Horsetail, also known as scouring rush, is a prehistoric plant that’s been around for many millions of years. As such, it should come as no surprise that these plants are well equipped to persist through winters as harsh as zones 3 and 4. They’re considered marginal, preferring to grow either in damp soil or water that is only a few inches in depth. Like water lily, horsetail also has rhizomes. This is how they’re able to overwinter, as the main portion of the plant will die off while the rhizomes sit dormant in the ground or the bottom of your pond, giving rise to new growth the following season. Horsetails have native species on every continent except Antarctica, and so they generally don’t grow out of control like an invasive species would. If you do find them spreading a bit more than you’d like, you can always pull up some of the rhizomes – they’re not as thick or matted as that of water lily or cattails, so it shouldn’t be as difficult to remove them. In addition, their segmented anatomy makes them quite adept at filtering water.


6) Water Hibiscus (Hibiscus coccineus)

Also known as swamp hibiscus, this plant is classified as a bog plant that prefers to grow either in saturated soils or a couple inches of water. Water hibiscus has large, dramatic flowers that are typically red, pink, white, or some combination thereof. They provide shade (and therefore temperature regulation) along the edge of the water, as well as some protection from predators, while their striking flowers attract local pollinators. As a perennial plant, coccineus will die off each fall, but will sprout again in the spring via seeds that have been known to survive winters that reach as frigid as -30°F (zone 4).


7) Water Plantain (Alisma paviforum)

American water plantain, is a marginal plant with large, oval leaves, long stems, and very small pink or white flowers. Also a perennial, paviforum will die off in mid to late autumn, though its seeds will persist through winter and are hardy in zones 3 through 9. Additionally, the submerged portions of the plant provides habitat for aquatic invertebrates, which are in turn eaten by fish, frogs, birds, snakes, and so on. While aquatic baby’s breath specifically encompasses only American water plantain, the common water plantain has similar characteristics and has native species throughout much of the world, including North America, Europe, and portions of Asia and Africa.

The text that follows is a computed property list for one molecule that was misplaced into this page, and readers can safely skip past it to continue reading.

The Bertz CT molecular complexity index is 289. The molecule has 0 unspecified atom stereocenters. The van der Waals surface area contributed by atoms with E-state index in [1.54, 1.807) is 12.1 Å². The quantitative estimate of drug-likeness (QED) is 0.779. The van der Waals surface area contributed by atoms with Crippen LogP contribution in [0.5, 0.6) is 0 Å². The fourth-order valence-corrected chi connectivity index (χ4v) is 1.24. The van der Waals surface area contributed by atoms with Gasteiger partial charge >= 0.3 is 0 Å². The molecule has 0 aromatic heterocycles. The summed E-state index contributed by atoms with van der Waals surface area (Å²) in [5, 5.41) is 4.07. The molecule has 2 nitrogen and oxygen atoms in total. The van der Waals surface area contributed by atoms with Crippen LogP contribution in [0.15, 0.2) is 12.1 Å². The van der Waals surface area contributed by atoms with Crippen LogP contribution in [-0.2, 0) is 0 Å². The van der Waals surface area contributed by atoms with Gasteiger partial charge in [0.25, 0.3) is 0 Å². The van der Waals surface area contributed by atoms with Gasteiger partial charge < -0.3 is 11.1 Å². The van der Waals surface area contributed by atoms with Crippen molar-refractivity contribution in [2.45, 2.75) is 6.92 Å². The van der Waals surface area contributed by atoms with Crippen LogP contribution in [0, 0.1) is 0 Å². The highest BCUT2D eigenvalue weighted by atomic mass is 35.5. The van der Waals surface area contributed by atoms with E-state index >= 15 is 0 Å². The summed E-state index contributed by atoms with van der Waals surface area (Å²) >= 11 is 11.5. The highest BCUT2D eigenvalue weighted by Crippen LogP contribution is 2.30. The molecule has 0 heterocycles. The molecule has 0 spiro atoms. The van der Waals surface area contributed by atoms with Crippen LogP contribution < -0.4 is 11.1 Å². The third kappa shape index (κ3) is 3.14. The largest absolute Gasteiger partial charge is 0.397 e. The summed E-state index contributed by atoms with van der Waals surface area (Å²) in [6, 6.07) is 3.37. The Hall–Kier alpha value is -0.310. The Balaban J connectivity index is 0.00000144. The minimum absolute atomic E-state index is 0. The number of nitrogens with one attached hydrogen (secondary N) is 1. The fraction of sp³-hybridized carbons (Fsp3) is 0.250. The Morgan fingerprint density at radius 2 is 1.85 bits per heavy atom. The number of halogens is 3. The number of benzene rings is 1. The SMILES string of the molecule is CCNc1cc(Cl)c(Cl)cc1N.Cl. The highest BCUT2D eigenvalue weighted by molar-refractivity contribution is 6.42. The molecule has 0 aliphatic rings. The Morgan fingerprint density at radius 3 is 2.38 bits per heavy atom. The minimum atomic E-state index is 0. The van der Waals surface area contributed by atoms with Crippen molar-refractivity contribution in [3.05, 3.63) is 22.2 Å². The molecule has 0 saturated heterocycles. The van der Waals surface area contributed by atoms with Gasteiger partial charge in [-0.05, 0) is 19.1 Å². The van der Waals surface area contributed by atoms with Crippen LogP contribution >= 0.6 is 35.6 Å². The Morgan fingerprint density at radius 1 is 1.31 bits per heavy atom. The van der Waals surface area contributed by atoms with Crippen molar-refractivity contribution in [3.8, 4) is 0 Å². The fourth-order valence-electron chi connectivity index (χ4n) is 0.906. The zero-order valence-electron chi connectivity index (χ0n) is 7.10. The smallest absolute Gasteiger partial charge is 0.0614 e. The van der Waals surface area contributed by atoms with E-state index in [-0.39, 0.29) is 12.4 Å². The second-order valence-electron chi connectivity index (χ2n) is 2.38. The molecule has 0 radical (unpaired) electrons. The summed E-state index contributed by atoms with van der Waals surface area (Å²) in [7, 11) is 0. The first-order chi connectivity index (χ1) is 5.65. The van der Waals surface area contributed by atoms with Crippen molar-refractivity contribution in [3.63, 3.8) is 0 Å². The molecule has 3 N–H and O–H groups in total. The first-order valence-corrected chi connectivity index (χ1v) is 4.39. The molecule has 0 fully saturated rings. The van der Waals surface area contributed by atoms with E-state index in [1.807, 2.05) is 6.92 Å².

8) Water Soldier (Stratiotes aloides)

Another floating plant, water soldier is also known as water aloe or water pineapple due to its protruding, long spiky leaves. Though they look rather like a tropical plant, water soldiers have also developed an interesting adaptation to survive winters, even those that delve into the negative digits. As water cools in the autumn, the main leafy portion of the plant becomes saturated with water, causing the plant to lose its buoyancy and sink to the bottom of the water, where it’s able to survive ice so long as the water is at least a few feet deep. However, water soldier is native only to Europe and Asia. The other native plants in these areas have adapted methods of competing with water soldier so that it doesn’t crowd them out. If you live in Canada, water soldier is considered highly invasive and possession of it is prohibited; it’s also invasive throughout much of the U.S., though some states have wild, natural populations and allow it to be used in ponds. In areas where it’s not considered native, local plants have not evolved to be able to compete with it and as such water soldier is detrimental to ecosystem health.